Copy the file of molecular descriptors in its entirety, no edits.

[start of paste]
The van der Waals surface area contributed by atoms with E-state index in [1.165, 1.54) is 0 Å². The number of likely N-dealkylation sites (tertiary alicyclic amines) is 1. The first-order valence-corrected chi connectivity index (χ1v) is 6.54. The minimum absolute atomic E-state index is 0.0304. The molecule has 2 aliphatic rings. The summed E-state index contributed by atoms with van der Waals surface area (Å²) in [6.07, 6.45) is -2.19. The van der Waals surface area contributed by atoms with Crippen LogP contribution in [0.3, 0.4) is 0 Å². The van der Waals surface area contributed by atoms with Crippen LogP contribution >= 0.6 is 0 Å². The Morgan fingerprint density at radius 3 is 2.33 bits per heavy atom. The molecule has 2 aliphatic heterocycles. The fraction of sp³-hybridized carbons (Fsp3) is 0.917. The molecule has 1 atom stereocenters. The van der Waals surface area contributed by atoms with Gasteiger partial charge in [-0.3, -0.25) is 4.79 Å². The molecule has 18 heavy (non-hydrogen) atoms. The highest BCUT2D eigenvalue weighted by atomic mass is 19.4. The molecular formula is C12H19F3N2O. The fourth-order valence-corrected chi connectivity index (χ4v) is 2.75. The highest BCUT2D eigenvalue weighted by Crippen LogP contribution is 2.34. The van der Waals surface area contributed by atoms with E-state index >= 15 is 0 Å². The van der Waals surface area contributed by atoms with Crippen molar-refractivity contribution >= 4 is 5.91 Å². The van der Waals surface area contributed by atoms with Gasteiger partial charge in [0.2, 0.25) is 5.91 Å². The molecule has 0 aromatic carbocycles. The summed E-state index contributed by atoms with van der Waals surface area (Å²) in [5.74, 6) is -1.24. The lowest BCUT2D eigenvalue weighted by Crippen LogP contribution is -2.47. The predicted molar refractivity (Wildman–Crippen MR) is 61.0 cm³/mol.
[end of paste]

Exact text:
The van der Waals surface area contributed by atoms with E-state index in [1.165, 1.54) is 0 Å². The number of likely N-dealkylation sites (tertiary alicyclic amines) is 1. The first-order valence-corrected chi connectivity index (χ1v) is 6.54. The minimum absolute atomic E-state index is 0.0304. The molecule has 2 aliphatic rings. The summed E-state index contributed by atoms with van der Waals surface area (Å²) in [6.07, 6.45) is -2.19. The van der Waals surface area contributed by atoms with Crippen LogP contribution in [0.3, 0.4) is 0 Å². The van der Waals surface area contributed by atoms with Crippen LogP contribution >= 0.6 is 0 Å². The Morgan fingerprint density at radius 3 is 2.33 bits per heavy atom. The molecule has 2 aliphatic heterocycles. The fraction of sp³-hybridized carbons (Fsp3) is 0.917. The molecule has 1 atom stereocenters. The van der Waals surface area contributed by atoms with Gasteiger partial charge in [-0.3, -0.25) is 4.79 Å². The molecule has 18 heavy (non-hydrogen) atoms. The highest BCUT2D eigenvalue weighted by atomic mass is 19.4. The molecular formula is C12H19F3N2O. The fourth-order valence-corrected chi connectivity index (χ4v) is 2.75. The highest BCUT2D eigenvalue weighted by Crippen LogP contribution is 2.34. The van der Waals surface area contributed by atoms with E-state index >= 15 is 0 Å². The van der Waals surface area contributed by atoms with Crippen molar-refractivity contribution >= 4 is 5.91 Å². The van der Waals surface area contributed by atoms with Gasteiger partial charge in [0.2, 0.25) is 5.91 Å². The molecule has 0 aromatic carbocycles. The summed E-state index contributed by atoms with van der Waals surface area (Å²) in [5.74, 6) is -1.24. The lowest BCUT2D eigenvalue weighted by Crippen LogP contribution is -2.47. The predicted molar refractivity (Wildman–Crippen MR) is 61.0 cm³/mol.